"If a homeowner wants to, they can hire a private service to come in and trap the animal and relocate elsewhere or exterminate it,” he said. “But for our purposes, we'll release on your property."

Calls and complaints involving animal cruelty are hard but it’s also part of the job.

“I always describe them as the best and the worst call to go on”, he said. “Yes, it sucks to go into a home and see dogs that aren’t being taken care of, being neglected, whatever it might be but at the same time, I’m there to remove them from that situation. I think that’s the best feeling of my job — knowing that these dogs or animals that don’t have a voice and can’t speak for themselves, I’m the one who basically gets to be that voice for them and remove them from situations and get them set with people who are going to take care of them.”

Most of the time, animal cruelty calls are reported by neighbors.

“If there’s a situation where you physically see somebody being abusive to a dog or hitting an animal, try to get that on video,” Noah said. “If you see something out of the ordinary, call us and we can look into it.”

For those who have a pet but lack the funds to care for their animal, there are resources.

“I would much rather get the phone call of, ‘Hey, I can’t afford dog food, I need some help, what do I do?’ As opposed to standing in that person’s apartment and seizing their dog because they just can’t afford dog food and have neglected to seek help for the past several months.”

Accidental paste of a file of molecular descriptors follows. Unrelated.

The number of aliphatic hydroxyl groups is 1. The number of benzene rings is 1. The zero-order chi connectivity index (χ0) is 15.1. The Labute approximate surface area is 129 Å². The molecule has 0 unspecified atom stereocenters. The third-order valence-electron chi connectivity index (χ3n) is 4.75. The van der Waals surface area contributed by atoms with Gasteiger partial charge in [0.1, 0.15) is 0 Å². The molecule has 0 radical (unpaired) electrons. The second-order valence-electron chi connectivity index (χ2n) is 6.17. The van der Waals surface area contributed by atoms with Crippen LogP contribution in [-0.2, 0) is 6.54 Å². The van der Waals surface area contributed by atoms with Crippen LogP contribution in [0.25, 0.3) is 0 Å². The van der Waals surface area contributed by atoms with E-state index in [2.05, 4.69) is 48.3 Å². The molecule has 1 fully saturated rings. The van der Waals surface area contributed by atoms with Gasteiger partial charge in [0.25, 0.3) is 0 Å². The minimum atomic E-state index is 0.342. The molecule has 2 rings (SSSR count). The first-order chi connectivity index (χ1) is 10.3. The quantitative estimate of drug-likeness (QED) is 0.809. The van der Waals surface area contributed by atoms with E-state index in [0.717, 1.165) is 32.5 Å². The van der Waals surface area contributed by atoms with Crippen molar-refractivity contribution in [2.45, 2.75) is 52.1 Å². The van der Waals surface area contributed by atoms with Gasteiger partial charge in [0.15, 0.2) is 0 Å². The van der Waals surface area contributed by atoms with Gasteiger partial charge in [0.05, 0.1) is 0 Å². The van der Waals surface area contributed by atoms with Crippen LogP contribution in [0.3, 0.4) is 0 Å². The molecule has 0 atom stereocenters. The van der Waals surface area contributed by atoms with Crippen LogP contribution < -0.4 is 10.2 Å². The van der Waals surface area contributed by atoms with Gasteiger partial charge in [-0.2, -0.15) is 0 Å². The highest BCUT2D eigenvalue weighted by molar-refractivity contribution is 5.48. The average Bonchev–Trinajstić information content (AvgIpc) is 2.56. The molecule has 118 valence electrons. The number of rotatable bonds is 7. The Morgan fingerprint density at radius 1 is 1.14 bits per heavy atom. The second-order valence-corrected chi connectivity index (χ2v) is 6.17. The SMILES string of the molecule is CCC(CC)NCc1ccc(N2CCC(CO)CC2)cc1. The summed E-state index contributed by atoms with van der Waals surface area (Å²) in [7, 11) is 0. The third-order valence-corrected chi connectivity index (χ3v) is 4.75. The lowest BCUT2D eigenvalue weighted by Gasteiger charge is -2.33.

The Humane Society of Johnson County and the Pet Resource Center of Kansas City are a few local organizations that help provide free pet food and services for owners.

Wondering when to call animal control? An emergency would be a dog getting hit by a car. Call 911 for that. But if a neighbor’s dog is barking or you see wildlife in your neighborhood, those are non-emergencies, and you can call the Animal Control office directly at 913.477.7385, or the police non-emergency line at 913.477.7301.

Noah and his wife Nikki and daughter Camille“I never pictured myself in the animal welfare field,” Noah said. “That kind of fell into my lap and it has been the best thing. ACOs need that balance of having a strong feeling for animal advocacy but also being able to realize that you’re going to see and have to do some tough things.”

Noah lives in Kansas City, Kan., with his wife, Nikki and their 17-month-old daughter, Camille. Outside of work, Noah enjoys working with his hands by blacksmithing, welding, woodworking, fixing cars, being outdoors, and cooking.  

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Published Sept. 20, 2023